Academic journal article Gender & Behaviour

Body Image among Secondary School Boys and Girls in South-West Nigeria: The Role of Neuroticism and Self-Esteem

Academic journal article Gender & Behaviour

Body Image among Secondary School Boys and Girls in South-West Nigeria: The Role of Neuroticism and Self-Esteem

Article excerpt


Body image is a multidimensional construct related to perceptions, thoughts and feelings about the body and bodily experiences (Cash & Prunzinsky, 1990). Since the description of the concept, there have been a large number of studies investigating correlates of body image perception because its development is influenced by events affecting the body, relationships with others, and cultural norms (Jones, Fries & Danish, 2007).

Gender issues feature prominently among the factors discussed in body image research. Initially, research on body image focused on women and girls because problems related to body image perception and consciousness appear to be most pronounced in this population (McKinley, 1998). However, in recent times, scientific exploration has been extended to males. It has been documented that both men and women experience low body satisfaction, though women generally have lower body satisfaction than men (Algars et al., 2009; Frederick, Forbes, Grigorian & Jarcho, 2007; Knauss, Paxton & Alsaker, 2007). Also, males and females have varying dispositions to different aspects of their bodies for different reasons. For example, females tend to want to lose weight, whereas males tend to want to increase muscle mass (Petrie, Greenleaf & Martin, 2010).

Since body image is a concept woven around self, two critical self-related psychological constructs, neuroticism and self-esteem, are worth examining in connection with it. Neuroticism, which is a trait that determines emotional stability and even temperedness, has been identified to be related with body image perception by a growing body of research (Davis, Dionne & Lazarus, 1996; Swami et al., 2013). For example, women who reported higher scores on neuroticism trait had poorer appearance evaluation than others with lower scores (Kvalem, von Soest, Roald & Skolleborg, 2006; Swami, Hadji-Michael & Furnham, 2008). Similar findings have also been reported among men (Fawkner, 2012).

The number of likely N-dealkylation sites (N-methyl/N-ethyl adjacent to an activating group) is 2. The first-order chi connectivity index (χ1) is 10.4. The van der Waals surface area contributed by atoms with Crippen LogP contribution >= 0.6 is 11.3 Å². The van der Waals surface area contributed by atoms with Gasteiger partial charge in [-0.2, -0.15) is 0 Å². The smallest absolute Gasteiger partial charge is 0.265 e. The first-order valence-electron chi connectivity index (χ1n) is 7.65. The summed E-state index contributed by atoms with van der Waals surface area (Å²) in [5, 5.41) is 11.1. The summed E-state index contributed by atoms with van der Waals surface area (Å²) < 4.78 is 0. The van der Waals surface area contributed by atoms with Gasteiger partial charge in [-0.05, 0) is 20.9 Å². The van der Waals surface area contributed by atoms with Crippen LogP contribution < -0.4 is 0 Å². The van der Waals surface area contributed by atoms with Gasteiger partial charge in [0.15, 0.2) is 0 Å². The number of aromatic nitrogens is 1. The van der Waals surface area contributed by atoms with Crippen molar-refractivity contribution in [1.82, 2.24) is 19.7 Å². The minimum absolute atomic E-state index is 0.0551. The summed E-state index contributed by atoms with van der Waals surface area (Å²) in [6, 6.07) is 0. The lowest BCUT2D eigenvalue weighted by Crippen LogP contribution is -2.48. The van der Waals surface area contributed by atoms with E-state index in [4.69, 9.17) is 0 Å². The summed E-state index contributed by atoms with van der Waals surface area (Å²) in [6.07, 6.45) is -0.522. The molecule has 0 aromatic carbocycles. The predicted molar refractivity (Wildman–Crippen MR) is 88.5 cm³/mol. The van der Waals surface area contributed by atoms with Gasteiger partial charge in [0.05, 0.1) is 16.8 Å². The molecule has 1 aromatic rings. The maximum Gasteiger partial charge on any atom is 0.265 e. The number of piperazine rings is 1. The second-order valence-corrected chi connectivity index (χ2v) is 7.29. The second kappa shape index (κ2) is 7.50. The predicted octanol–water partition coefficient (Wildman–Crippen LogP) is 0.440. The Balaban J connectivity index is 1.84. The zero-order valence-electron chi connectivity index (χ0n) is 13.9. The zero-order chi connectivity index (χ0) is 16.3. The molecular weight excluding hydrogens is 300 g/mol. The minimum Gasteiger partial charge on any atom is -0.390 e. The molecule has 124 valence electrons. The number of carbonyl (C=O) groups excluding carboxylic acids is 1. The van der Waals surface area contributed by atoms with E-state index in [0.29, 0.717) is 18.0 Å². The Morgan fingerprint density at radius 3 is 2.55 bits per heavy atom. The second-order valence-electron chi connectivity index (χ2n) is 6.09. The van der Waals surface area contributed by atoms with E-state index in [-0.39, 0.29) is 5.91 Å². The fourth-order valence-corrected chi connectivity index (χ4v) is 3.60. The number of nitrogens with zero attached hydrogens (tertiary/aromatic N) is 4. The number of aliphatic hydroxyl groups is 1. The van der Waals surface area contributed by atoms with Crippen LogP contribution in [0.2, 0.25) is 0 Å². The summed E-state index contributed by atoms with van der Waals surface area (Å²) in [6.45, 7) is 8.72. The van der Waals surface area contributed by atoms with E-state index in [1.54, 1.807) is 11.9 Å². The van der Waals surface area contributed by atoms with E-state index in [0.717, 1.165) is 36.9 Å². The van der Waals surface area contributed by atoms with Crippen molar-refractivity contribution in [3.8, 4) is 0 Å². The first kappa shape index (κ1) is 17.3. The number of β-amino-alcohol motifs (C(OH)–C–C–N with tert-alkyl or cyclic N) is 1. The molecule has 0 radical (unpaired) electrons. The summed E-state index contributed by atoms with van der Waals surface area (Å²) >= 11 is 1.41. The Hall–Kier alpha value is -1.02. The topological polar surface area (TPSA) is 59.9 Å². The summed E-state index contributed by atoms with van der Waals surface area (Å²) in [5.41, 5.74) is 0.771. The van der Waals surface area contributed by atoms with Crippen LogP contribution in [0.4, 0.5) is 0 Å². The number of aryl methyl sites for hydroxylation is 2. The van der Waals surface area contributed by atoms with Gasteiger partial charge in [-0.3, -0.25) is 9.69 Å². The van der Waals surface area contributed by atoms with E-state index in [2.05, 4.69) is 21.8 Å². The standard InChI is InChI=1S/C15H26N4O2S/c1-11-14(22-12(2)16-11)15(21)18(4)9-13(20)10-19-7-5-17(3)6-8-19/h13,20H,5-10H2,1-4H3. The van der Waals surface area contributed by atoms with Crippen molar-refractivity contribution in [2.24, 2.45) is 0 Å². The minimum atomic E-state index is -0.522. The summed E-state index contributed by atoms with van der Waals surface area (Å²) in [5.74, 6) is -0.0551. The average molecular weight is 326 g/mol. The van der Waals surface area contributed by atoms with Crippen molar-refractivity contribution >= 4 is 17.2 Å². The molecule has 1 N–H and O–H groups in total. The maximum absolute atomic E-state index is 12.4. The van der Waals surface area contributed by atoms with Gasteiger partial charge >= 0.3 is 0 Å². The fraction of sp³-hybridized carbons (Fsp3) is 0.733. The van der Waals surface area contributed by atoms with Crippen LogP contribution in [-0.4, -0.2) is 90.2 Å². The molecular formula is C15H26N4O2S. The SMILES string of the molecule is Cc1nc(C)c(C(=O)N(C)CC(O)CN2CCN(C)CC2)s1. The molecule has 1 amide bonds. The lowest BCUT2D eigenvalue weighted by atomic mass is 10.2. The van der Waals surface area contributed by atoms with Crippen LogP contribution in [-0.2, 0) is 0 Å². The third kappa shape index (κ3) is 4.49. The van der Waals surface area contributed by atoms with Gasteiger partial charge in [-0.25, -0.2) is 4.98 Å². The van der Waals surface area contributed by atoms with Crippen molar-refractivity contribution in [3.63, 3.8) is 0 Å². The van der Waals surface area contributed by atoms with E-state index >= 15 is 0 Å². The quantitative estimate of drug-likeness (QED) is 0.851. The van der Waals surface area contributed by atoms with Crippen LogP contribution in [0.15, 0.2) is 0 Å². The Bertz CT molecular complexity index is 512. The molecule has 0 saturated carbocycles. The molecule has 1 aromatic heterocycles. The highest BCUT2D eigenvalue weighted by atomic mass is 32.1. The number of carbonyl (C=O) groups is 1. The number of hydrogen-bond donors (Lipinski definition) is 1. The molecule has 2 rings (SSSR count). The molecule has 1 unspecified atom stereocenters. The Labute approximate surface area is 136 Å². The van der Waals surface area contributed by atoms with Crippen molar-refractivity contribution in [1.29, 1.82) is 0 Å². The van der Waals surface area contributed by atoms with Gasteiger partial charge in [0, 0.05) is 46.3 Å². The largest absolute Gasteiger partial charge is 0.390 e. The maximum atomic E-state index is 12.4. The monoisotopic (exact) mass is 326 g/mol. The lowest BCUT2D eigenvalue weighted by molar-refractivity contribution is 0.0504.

Self-esteem, which is defined as a favourable or unfavourable attitude toward the self (Rosenberg, 1965), is another factor thought to be important in the determination of body image ideals and attitudes. Considerable empirical evidence has also been garnered on the correlation between it and appearance evaluation in both adolescent boys and girls (Barker & Bornstein, 2010; Chen, Fox, Haase & Ku, 2010).

Statement of the problem

The ages between 10 and 19 years, which is referred to as the adolescence period, marks a period of biological, social and psychological transition between childhood and adulthood (WHO, 2013). The biological changes are characterized by acceleration of skeletal growth and an intense change in physiognomy. The physical appearance is altered and the consciousness of self-image is developed, and thus the overall notion of body-image becomes vital at this stage (Harter cited in Slater & Tiggemann, 2010).

Adolescence represents a crucial phase in development, and understanding body perception is among the issues of increasing concern to adolescents. The feminist theory hypothesizes that the female body is an object to be looked at (Spitzack, 1990), but it appears that this supposition may also apply to the male (Knauss, Paxton & Alasker, 2008; Slater & Tiggemann, 2010). The theory of objectifying the body recognises three components, which are body surveillance, body shame and appearance control beliefs (McKinley & Hyde, 1996). Body surveillance refers to the constant monitoring and gauging of the body, seeing self as others see it, to ensure that one conforms to the culturally acceptable standard of beauty. When a gap is perceived between the ideal and the real self, a sense of failure and negative attitude may develop, which body shame measures (McKinley & Hyde, 1996). The last component, appearance control belief, is the belief that one has the ability to control one's appearance to fit the socially acceptable norm (McKinley & Hyde, 1996). …

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